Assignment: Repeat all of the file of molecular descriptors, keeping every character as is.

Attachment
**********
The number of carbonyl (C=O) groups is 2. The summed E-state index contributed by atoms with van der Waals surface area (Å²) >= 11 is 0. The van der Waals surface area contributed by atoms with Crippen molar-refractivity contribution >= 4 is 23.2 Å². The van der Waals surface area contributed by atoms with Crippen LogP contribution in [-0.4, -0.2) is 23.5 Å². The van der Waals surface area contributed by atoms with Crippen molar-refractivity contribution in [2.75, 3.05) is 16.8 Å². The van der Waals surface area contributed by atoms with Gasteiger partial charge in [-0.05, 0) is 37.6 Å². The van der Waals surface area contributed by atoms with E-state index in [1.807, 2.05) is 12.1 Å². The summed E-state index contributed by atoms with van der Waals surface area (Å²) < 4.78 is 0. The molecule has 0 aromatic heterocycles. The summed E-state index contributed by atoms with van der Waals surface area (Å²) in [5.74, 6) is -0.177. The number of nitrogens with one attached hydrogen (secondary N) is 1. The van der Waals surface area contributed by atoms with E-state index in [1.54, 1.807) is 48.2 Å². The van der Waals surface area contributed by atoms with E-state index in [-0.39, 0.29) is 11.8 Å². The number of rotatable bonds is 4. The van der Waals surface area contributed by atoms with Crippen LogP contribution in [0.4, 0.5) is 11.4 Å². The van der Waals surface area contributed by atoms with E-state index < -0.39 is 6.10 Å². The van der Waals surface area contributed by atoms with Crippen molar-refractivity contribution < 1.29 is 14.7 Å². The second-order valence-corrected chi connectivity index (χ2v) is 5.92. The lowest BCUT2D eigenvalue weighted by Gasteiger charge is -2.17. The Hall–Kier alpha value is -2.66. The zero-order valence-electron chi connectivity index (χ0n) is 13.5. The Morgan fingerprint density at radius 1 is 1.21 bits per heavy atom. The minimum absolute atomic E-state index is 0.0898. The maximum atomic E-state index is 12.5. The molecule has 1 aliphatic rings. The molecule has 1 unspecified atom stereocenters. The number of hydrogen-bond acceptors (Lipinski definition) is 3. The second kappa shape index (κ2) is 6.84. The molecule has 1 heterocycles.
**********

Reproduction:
The number of carbonyl (C=O) groups is 2. The summed E-state index contributed by atoms with van der Waals surface area (Å²) >= 11 is 0. The van der Waals surface area contributed by atoms with Crippen molar-refractivity contribution >= 4 is 23.2 Å². The van der Waals surface area contributed by atoms with Crippen LogP contribution in [-0.4, -0.2) is 23.5 Å². The van der Waals surface area contributed by atoms with Crippen molar-refractivity contribution in [2.75, 3.05) is 16.8 Å². The van der Waals surface area contributed by atoms with Gasteiger partial charge in [-0.05, 0) is 37.6 Å². The van der Waals surface area contributed by atoms with E-state index in [1.807, 2.05) is 12.1 Å². The summed E-state index contributed by atoms with van der Waals surface area (Å²) < 4.78 is 0. The molecule has 0 aromatic heterocycles. The summed E-state index contributed by atoms with van der Waals surface area (Å²) in [5.74, 6) is -0.177. The number of nitrogens with one attached hydrogen (secondary N) is 1. The van der Waals surface area contributed by atoms with E-state index in [1.54, 1.807) is 48.2 Å². The van der Waals surface area contributed by atoms with E-state index in [-0.39, 0.29) is 11.8 Å². The number of rotatable bonds is 4. The van der Waals surface area contributed by atoms with Crippen LogP contribution in [0.4, 0.5) is 11.4 Å². The van der Waals surface area contributed by atoms with E-state index < -0.39 is 6.10 Å². The van der Waals surface area contributed by atoms with Crippen molar-refractivity contribution < 1.29 is 14.7 Å². The second-order valence-corrected chi connectivity index (χ2v) is 5.92. The lowest BCUT2D eigenvalue weighted by Gasteiger charge is -2.17. The Hall–Kier alpha value is -2.66. The zero-order valence-electron chi connectivity index (χ0n) is 13.5. The Morgan fingerprint density at radius 1 is 1.21 bits per heavy atom. The minimum absolute atomic E-state index is 0.0898. The maximum atomic E-state index is 12.5. The molecule has 1 aliphatic rings. The molecule has 1 unspecified atom stereocenters. The number of hydrogen-bond acceptors (Lipinski definition) is 3. The second kappa shape index (κ2) is 6.84. The molecule has 1 heterocycles.